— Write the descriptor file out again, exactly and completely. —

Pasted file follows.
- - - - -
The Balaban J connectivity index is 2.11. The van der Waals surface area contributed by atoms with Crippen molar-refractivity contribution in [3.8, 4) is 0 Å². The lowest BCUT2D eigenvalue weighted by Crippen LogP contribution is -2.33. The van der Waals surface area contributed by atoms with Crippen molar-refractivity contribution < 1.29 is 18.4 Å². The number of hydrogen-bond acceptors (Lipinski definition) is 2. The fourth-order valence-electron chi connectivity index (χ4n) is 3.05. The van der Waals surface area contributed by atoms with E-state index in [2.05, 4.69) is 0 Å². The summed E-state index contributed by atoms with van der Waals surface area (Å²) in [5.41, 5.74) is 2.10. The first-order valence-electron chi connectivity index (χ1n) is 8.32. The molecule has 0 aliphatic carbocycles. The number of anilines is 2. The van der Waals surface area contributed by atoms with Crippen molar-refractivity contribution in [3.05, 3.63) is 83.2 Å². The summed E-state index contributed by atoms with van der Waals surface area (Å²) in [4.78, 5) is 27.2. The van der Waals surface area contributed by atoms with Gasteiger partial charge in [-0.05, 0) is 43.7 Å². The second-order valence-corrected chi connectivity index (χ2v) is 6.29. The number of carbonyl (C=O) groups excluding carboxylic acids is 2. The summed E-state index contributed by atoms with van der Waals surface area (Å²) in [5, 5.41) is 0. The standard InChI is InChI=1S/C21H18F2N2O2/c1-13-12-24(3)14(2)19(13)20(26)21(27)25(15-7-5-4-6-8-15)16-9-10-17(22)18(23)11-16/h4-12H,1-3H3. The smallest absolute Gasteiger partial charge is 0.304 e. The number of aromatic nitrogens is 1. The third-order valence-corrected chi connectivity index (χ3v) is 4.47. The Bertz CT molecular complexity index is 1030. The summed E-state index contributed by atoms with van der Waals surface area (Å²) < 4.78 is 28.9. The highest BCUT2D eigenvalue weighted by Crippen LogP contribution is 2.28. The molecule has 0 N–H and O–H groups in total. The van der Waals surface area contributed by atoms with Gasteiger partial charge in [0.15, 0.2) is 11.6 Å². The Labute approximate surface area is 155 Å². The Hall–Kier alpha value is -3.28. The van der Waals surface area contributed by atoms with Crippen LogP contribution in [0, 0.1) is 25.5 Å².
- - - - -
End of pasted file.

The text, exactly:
The Balaban J connectivity index is 2.11. The van der Waals surface area contributed by atoms with Crippen molar-refractivity contribution in [3.8, 4) is 0 Å². The lowest BCUT2D eigenvalue weighted by Crippen LogP contribution is -2.33. The van der Waals surface area contributed by atoms with Crippen molar-refractivity contribution < 1.29 is 18.4 Å². The number of hydrogen-bond acceptors (Lipinski definition) is 2. The fourth-order valence-electron chi connectivity index (χ4n) is 3.05. The van der Waals surface area contributed by atoms with E-state index in [2.05, 4.69) is 0 Å². The summed E-state index contributed by atoms with van der Waals surface area (Å²) in [5.41, 5.74) is 2.10. The first-order valence-electron chi connectivity index (χ1n) is 8.32. The molecule has 0 aliphatic carbocycles. The number of anilines is 2. The van der Waals surface area contributed by atoms with Crippen molar-refractivity contribution in [3.05, 3.63) is 83.2 Å². The summed E-state index contributed by atoms with van der Waals surface area (Å²) in [4.78, 5) is 27.2. The van der Waals surface area contributed by atoms with Gasteiger partial charge in [-0.05, 0) is 43.7 Å². The second-order valence-corrected chi connectivity index (χ2v) is 6.29. The number of carbonyl (C=O) groups excluding carboxylic acids is 2. The summed E-state index contributed by atoms with van der Waals surface area (Å²) in [5, 5.41) is 0. The standard InChI is InChI=1S/C21H18F2N2O2/c1-13-12-24(3)14(2)19(13)20(26)21(27)25(15-7-5-4-6-8-15)16-9-10-17(22)18(23)11-16/h4-12H,1-3H3. The smallest absolute Gasteiger partial charge is 0.304 e. The number of aromatic nitrogens is 1. The third-order valence-corrected chi connectivity index (χ3v) is 4.47. The Bertz CT molecular complexity index is 1030. The summed E-state index contributed by atoms with van der Waals surface area (Å²) < 4.78 is 28.9. The highest BCUT2D eigenvalue weighted by Crippen LogP contribution is 2.28. The molecule has 0 N–H and O–H groups in total. The van der Waals surface area contributed by atoms with Gasteiger partial charge in [0.15, 0.2) is 11.6 Å². The Labute approximate surface area is 155 Å². The Hall–Kier alpha value is -3.28. The van der Waals surface area contributed by atoms with Crippen LogP contribution in [0, 0.1) is 25.5 Å².